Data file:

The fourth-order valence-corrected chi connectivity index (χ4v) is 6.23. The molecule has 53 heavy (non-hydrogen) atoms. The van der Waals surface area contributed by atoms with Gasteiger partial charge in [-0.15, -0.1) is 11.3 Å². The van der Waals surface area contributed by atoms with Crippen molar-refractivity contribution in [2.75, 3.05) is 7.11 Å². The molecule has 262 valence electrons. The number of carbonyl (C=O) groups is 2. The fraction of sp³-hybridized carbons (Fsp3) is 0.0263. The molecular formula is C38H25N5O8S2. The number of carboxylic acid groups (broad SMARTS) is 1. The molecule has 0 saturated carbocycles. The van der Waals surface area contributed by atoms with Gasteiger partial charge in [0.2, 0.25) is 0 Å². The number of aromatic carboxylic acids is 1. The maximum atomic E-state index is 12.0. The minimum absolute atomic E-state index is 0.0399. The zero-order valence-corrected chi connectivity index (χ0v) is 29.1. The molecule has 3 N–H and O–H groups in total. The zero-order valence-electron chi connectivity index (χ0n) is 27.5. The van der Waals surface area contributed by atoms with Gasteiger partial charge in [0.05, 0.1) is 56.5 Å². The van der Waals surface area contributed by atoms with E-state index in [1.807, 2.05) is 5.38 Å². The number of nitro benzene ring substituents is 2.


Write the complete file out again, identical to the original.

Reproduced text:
The fourth-order valence-corrected chi connectivity index (χ4v) is 6.23. The molecule has 53 heavy (non-hydrogen) atoms. The van der Waals surface area contributed by atoms with Gasteiger partial charge in [-0.15, -0.1) is 11.3 Å². The van der Waals surface area contributed by atoms with Crippen molar-refractivity contribution in [2.75, 3.05) is 7.11 Å². The molecule has 262 valence electrons. The number of carbonyl (C=O) groups is 2. The fraction of sp³-hybridized carbons (Fsp3) is 0.0263. The molecular formula is C38H25N5O8S2. The number of carboxylic acid groups (broad SMARTS) is 1. The molecule has 0 saturated carbocycles. The van der Waals surface area contributed by atoms with Gasteiger partial charge in [0.2, 0.25) is 0 Å². The number of aromatic carboxylic acids is 1. The maximum atomic E-state index is 12.0. The minimum absolute atomic E-state index is 0.0399. The zero-order valence-corrected chi connectivity index (χ0v) is 29.1. The molecule has 3 N–H and O–H groups in total. The zero-order valence-electron chi connectivity index (χ0n) is 27.5. The van der Waals surface area contributed by atoms with Gasteiger partial charge in [0.05, 0.1) is 56.5 Å². The van der Waals surface area contributed by atoms with E-state index in [1.807, 2.05) is 5.38 Å². The number of nitro benzene ring substituents is 2.